Use and toxicity of pyrethroid pesticides in the Central Valley, California, USA

Authors

  • Erin L. Amweg,

    Corresponding author
    1. Department of Integrative Biology, University of California, 3060 Valley Life Sciences Building, Berkeley, California 94720–3140, USA
    • Department of Integrative Biology, University of California, 3060 Valley Life Sciences Building, Berkeley, California 94720–3140, USA
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  • Donald P. Weston,

    1. Department of Integrative Biology, University of California, 3060 Valley Life Sciences Building, Berkeley, California 94720–3140, USA
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  • Nicole M. Ureda

    1. Department of Integrative Biology, University of California, 3060 Valley Life Sciences Building, Berkeley, California 94720–3140, USA
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Abstract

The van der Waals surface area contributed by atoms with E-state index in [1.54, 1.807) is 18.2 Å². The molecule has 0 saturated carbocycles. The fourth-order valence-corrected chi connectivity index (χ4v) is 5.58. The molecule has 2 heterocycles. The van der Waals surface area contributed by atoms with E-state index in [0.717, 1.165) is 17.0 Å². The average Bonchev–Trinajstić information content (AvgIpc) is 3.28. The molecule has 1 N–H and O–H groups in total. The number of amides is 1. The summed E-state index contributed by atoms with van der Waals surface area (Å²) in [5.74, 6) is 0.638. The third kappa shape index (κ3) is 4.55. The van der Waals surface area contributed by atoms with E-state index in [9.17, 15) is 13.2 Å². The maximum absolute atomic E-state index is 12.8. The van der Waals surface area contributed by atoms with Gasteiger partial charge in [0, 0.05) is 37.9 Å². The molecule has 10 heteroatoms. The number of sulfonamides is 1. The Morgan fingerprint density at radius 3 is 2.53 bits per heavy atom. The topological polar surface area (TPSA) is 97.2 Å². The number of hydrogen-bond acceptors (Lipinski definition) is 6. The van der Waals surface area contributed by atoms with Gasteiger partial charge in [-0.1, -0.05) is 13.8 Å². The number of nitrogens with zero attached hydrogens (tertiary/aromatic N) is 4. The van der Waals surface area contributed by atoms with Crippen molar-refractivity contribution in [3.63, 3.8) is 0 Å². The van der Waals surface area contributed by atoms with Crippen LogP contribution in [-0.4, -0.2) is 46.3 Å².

The use of pyrethroid insecticides is increasing for agriculture, commercial pest control, and residential consumer use. In addition, there is a trend toward the use of newer and more potent compounds. Little is known about the toxicity of sediment-associated pyrethroid residues to aquatic organisms, yet recent work has shown they commonly are found in aquatic sediments in the heavily agricultural Central Valley of California, USA. Minimal data exist on the sensitivity of standard sediment toxicity testing species to pyrethroids, despite two or more decades of agricultural use of these compounds. Sediment concentrations causing acute toxicity and growth impairment to the amphipod Hyalella azteca were determined for six pyrethroids in three sediments, ranging from 1.1 to 6.5% organic carbon (OC). In order of decreasing toxicity of sediment-associated residues, the compounds tested were bifenthrin (average 10-d median lethal concentration [LC50] = 0.18 μg/g OC), lambda-cyhalothrin (0.45 μg/g OC), deltamethrin (0.79 μg/g OC), esfenvalerate (0.89 μg/g OC), cyfluthrin (1.08 μg/g OC), and permethrin (4.87 μg/g OC). In a sediment containing about 1% OC, most pyrethroids, except permethrin, would be acutely toxic to H. azteca at concentrations of 2 to 10 ng/g dry weight, a concentration only slightly above current analytical detection limits. Growth typically was inhibited at concentrations below the LC50; animal biomass on average was 38% below controls when exposed to pyrethroid concentrations roughly one-third to one-half the LC50. Survival data are consistent with current theory that exposure occurs primarily via the interstitial water rather than the particulate phase. A reanalysis of previously reported field data using these toxicity data confirms that the compounds are exceeding concentrations acutely toxic to sensitive species in many agriculture-dominated water bodies.

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